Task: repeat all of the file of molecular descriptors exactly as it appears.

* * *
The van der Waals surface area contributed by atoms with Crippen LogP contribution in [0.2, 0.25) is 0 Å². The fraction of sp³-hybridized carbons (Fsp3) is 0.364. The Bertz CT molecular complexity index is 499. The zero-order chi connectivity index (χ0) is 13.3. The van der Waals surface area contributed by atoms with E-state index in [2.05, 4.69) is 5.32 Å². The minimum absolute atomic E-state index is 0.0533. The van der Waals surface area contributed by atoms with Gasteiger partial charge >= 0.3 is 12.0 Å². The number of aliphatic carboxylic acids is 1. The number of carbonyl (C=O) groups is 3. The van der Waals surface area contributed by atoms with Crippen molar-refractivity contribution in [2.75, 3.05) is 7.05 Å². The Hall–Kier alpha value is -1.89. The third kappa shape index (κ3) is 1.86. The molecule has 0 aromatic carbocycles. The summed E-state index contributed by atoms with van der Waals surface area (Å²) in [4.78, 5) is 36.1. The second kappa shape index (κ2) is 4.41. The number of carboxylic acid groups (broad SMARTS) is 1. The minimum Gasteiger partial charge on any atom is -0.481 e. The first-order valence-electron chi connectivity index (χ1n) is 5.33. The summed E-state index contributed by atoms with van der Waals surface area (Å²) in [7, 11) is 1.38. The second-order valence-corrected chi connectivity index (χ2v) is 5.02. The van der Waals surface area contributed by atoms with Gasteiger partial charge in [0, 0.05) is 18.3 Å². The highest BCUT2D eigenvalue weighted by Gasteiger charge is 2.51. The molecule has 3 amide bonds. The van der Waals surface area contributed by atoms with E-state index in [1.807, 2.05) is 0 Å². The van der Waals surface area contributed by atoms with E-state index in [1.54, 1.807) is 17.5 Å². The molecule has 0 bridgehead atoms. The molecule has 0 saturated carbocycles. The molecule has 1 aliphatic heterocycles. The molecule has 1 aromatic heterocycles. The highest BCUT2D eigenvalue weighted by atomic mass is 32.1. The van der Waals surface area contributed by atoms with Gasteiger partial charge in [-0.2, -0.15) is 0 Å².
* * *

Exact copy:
The van der Waals surface area contributed by atoms with Crippen LogP contribution in [0.2, 0.25) is 0 Å². The fraction of sp³-hybridized carbons (Fsp3) is 0.364. The Bertz CT molecular complexity index is 499. The zero-order chi connectivity index (χ0) is 13.3. The van der Waals surface area contributed by atoms with E-state index in [2.05, 4.69) is 5.32 Å². The minimum absolute atomic E-state index is 0.0533. The van der Waals surface area contributed by atoms with Gasteiger partial charge >= 0.3 is 12.0 Å². The number of aliphatic carboxylic acids is 1. The number of carbonyl (C=O) groups is 3. The van der Waals surface area contributed by atoms with Crippen molar-refractivity contribution in [2.75, 3.05) is 7.05 Å². The Hall–Kier alpha value is -1.89. The third kappa shape index (κ3) is 1.86. The molecule has 0 aromatic carbocycles. The summed E-state index contributed by atoms with van der Waals surface area (Å²) in [4.78, 5) is 36.1. The second kappa shape index (κ2) is 4.41. The number of carboxylic acid groups (broad SMARTS) is 1. The minimum Gasteiger partial charge on any atom is -0.481 e. The first-order valence-electron chi connectivity index (χ1n) is 5.33. The summed E-state index contributed by atoms with van der Waals surface area (Å²) in [7, 11) is 1.38. The second-order valence-corrected chi connectivity index (χ2v) is 5.02. The van der Waals surface area contributed by atoms with Gasteiger partial charge in [0, 0.05) is 18.3 Å². The highest BCUT2D eigenvalue weighted by Gasteiger charge is 2.51. The molecule has 3 amide bonds. The van der Waals surface area contributed by atoms with E-state index in [1.807, 2.05) is 0 Å². The van der Waals surface area contributed by atoms with E-state index in [1.54, 1.807) is 17.5 Å². The molecule has 0 bridgehead atoms. The molecule has 0 saturated carbocycles. The molecule has 1 aliphatic heterocycles. The molecule has 1 aromatic heterocycles. The highest BCUT2D eigenvalue weighted by atomic mass is 32.1. The van der Waals surface area contributed by atoms with Gasteiger partial charge in [-0.2, -0.15) is 0 Å².